There were no doubts from almost the start of the Sykes-Bills investigation that drugs had driven the duo’s crime binge, but which substance they'd been high on was a matter of bemused speculation for both the media and law enforcement. The day after their arrest, their exploits were water-cooler material at Philly’s probation building, where authorities were awaiting information from the duo’s bail interviews. Law enforcement officers at this early stage were laying odds on the couple being high on PCP, locally known as “wet,” a hallucinogen that has recently been a major driver of crime in Camden, including some horrific murders. When news leaked that the couple had instead been on a four-day heroin run, many law enforcement officers were surprised and a bit dismayed; heroin users aren’t known for engaging in high-profile violent crime.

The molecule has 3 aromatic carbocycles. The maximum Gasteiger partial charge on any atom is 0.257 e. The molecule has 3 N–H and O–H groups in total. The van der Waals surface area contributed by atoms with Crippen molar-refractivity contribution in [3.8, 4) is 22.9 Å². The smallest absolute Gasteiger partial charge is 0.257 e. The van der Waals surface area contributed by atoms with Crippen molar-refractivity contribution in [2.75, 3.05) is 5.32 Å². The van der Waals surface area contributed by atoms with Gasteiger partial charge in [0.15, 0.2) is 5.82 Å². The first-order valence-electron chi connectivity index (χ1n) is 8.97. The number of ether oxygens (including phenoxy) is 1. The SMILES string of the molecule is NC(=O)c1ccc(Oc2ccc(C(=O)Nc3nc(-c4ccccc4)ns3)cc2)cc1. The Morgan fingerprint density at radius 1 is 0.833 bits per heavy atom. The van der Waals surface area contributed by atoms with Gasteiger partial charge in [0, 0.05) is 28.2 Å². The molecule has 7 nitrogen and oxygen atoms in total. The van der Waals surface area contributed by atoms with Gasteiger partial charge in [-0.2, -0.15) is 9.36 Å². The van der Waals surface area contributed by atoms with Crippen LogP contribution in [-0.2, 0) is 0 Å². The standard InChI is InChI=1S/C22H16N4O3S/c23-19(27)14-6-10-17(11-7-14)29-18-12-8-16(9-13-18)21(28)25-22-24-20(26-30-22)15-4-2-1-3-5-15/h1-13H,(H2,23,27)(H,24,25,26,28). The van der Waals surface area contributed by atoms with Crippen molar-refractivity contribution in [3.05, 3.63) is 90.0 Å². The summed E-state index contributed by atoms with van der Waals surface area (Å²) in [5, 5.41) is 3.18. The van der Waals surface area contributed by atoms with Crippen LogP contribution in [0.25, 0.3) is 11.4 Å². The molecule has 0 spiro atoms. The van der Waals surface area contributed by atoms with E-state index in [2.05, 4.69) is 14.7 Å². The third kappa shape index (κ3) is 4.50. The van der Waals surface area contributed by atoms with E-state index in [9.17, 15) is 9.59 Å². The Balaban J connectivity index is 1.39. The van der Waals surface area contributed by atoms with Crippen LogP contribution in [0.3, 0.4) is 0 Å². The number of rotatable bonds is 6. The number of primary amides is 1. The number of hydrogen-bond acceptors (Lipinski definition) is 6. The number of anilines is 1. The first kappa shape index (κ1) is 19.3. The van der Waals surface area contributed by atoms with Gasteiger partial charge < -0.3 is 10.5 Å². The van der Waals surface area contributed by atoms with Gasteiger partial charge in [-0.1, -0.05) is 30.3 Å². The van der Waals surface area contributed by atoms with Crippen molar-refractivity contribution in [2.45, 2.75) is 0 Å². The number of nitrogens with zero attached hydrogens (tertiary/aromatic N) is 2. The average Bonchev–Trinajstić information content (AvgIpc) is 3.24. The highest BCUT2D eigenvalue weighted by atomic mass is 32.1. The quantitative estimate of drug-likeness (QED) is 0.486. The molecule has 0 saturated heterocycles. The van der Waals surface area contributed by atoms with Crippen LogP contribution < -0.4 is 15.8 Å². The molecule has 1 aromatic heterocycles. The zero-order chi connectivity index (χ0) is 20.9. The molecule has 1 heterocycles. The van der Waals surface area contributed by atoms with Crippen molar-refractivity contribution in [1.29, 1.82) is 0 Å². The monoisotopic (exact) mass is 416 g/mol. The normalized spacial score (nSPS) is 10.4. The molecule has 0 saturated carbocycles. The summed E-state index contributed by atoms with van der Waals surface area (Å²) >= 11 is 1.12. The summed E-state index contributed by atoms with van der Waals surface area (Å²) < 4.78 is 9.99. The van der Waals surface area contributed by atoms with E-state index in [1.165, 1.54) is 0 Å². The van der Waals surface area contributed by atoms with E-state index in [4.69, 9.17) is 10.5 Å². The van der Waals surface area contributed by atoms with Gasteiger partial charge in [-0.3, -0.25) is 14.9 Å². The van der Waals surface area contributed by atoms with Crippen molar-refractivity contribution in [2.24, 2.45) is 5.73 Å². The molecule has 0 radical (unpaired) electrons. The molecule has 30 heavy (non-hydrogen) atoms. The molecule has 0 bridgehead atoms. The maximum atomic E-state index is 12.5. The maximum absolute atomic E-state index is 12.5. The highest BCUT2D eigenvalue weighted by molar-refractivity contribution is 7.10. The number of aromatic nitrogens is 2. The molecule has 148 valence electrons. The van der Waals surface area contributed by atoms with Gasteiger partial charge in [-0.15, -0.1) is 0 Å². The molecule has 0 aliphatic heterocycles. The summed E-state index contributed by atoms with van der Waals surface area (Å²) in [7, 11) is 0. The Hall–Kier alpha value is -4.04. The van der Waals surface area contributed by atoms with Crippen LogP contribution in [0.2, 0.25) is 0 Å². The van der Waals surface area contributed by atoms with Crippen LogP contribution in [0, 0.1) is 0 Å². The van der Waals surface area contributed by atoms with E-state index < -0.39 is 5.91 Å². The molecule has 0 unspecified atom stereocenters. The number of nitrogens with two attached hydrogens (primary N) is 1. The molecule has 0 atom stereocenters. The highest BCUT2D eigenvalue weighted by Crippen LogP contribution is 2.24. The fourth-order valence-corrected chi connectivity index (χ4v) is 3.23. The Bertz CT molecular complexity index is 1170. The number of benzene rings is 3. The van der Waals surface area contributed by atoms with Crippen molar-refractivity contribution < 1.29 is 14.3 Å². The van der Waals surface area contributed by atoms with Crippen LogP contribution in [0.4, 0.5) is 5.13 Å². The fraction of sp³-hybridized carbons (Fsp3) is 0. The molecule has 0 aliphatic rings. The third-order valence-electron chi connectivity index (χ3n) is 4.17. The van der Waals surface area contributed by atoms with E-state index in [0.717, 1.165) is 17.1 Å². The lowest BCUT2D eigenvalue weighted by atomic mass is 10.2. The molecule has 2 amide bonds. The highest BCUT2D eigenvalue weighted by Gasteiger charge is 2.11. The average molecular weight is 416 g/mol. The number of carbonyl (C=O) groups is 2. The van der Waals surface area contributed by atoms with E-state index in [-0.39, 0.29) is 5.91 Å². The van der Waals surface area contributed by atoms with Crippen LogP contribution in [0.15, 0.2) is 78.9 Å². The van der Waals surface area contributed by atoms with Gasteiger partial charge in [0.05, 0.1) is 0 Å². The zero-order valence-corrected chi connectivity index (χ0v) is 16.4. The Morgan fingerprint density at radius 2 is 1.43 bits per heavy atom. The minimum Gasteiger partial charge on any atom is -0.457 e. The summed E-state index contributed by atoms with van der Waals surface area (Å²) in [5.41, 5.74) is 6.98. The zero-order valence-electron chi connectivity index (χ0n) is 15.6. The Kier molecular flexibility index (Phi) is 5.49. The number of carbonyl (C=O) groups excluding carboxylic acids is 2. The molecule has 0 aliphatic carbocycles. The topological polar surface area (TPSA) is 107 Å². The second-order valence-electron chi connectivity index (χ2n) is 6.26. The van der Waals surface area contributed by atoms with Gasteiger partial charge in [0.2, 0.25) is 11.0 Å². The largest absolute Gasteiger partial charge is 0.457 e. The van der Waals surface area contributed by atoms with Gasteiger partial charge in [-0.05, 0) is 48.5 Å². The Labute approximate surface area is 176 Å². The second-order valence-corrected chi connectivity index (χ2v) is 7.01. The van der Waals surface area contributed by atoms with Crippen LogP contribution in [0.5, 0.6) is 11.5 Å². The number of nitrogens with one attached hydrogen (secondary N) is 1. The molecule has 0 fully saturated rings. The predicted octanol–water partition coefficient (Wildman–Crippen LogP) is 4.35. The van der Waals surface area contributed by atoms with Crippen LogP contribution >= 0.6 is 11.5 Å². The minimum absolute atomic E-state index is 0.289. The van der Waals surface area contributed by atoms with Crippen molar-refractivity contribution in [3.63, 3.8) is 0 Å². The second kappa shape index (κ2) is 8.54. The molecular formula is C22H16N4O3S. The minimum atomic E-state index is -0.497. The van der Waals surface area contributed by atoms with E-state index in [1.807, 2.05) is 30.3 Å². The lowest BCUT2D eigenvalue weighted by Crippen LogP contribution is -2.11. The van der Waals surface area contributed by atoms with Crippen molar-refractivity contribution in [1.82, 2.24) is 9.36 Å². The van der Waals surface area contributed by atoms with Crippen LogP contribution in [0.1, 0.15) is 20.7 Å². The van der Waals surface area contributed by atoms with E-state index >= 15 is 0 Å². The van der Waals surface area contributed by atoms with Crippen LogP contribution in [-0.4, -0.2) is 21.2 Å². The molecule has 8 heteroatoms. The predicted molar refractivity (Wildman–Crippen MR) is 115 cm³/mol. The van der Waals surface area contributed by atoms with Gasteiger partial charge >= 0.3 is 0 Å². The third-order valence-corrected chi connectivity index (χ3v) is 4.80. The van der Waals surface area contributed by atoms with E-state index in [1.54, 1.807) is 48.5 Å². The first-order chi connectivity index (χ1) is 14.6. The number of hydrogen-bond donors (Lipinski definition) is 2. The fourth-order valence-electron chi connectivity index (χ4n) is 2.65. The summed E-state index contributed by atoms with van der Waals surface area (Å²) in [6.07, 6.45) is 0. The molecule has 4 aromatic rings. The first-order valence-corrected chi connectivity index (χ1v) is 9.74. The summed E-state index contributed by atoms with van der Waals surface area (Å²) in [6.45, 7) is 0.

Please read our comment policy. - The Fix
Disqus comments
Disqus comments